art ~ spirit ~ transformation
e*lix*ir

e*lix*ir   #4
autumn / winter 2016
 

TABLE OF CONTENTS


Editorial

  • The Spiritual Lives of Children

  • Fiction

  • The Imperfect Pilgrim
    by Ron Tomanio
  • “Maggie’s Forever Friend”
    by Patti Rae Tomarelli
  • The Red Roan Stallion
    by Beverlee Patton

  • Poetry

  • Three Poems
    by Susan Engle
  • “Advice to a Daughter”
    by Sandra Lynn Hutchison

  • Picture Books

  • The Painting
    by Negar Yazdani

  • Essays

  • Two Decades of Spirit of Children: A Retrospective
    by Allison Grover Khoury
  • Brilliant Star: Looking Back on 36 Years of an Award-Winning Children’s Magazine
    by Susan Engle

  • Interviews

  • Interview with Mary Victoria, author of Chronicles of the Tree

  • Looking Back on Books

  • Lilly and Peggy
    by Ronald Tomanio
  • Maggie Celebrates Ayyám-i-Há
    by Patti Rae Tomarelli
  • Kamal’s Day
    by Leona Hosack

  • Art

  • Paintings
    by Jeannie Hunt

  • Translations

  • “He is God! O God,I am an innocent child.”
    translated by Shahin Mowzoon

  • Voices of Iran

  • Children of Destiny
    by Basir Samimi


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    Lilly and Peggy

    by RONALD TOMANIO

    Review by MILISSA BOYER KAFES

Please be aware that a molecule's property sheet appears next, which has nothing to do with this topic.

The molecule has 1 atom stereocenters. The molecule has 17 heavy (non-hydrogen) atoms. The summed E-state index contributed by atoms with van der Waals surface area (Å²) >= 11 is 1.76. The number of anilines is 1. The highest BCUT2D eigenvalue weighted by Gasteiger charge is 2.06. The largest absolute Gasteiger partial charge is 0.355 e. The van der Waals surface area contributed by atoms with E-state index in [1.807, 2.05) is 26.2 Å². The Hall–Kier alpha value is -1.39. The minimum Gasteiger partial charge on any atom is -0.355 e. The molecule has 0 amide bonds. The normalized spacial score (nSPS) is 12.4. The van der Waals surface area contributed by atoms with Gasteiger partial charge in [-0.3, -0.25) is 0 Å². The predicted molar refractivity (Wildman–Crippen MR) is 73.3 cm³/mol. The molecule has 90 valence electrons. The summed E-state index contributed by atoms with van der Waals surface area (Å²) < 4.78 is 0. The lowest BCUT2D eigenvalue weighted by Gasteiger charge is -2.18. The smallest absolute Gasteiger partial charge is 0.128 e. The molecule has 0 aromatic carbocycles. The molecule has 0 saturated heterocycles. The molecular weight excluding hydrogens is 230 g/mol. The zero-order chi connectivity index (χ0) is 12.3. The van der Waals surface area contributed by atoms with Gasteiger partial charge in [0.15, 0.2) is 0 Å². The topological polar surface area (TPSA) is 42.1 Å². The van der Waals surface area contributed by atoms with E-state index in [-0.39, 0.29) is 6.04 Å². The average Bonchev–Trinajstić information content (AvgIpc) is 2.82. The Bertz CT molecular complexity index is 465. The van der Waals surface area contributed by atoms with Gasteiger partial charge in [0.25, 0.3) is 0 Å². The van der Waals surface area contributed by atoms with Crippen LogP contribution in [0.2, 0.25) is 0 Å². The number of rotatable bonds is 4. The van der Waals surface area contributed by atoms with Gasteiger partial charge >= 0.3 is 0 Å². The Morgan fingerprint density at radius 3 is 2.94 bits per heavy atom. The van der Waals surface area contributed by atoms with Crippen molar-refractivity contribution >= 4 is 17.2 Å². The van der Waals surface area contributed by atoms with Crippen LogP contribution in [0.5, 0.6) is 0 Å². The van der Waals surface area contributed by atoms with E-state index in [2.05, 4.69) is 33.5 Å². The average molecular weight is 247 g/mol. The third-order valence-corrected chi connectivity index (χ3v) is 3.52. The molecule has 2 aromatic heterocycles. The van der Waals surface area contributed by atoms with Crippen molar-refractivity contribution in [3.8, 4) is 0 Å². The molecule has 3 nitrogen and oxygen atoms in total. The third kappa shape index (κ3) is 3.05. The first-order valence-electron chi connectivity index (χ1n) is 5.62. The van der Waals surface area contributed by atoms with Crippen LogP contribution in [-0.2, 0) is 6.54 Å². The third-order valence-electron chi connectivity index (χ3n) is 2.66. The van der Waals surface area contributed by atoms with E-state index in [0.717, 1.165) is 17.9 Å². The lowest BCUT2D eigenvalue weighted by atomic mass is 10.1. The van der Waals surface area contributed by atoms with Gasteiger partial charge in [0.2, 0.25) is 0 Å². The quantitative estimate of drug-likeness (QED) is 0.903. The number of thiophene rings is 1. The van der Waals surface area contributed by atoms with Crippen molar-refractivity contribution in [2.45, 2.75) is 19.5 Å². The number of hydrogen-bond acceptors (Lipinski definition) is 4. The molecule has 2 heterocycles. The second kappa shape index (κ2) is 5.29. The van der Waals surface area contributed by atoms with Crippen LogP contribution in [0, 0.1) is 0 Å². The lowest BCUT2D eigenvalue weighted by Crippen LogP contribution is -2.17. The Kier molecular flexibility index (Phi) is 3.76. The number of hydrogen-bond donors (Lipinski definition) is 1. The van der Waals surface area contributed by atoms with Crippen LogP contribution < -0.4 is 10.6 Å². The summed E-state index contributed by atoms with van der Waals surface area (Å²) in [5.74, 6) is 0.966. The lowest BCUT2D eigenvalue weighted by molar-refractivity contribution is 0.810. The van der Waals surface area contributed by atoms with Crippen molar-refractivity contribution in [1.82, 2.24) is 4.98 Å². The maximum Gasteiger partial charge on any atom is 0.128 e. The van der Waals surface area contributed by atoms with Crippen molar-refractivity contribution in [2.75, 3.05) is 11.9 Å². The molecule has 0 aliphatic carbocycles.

Lilly Fenwick lives in Maine with her parents, Sharon and Frank, and her dog Peggy, an English Setter. It is Lilly’s birthday. Both she and Peggy were born on the same day, Naw-Ruz — the Bahá’í New Year — nine years before. Every year, Lilly makes a Naw-Ruz bottle, inserting a quotation from the Bahá’í writings and her contact information, and throws it into the ocean. She hopes someone will, someday, respond to the message.

    Tragically, Peggy dies after being hit by a car, even after Lilly prays very hard. Lilly becomes very depressed, even when she is given a new puppy named Beatrice, by her Uncle Harold. It is only after receiving a response to one of her Naw-Ruz messages that Lilly understands that remembering the love we have for someone who has died is the very best kind of memory.

    Ronnie Tomanio’s story of love, loss, and renewal is a beautiful testimony to the true meaning of Naw-Ruz: the joy that comes with new life, be it a new puppy or a renewed conviction in one’s faith.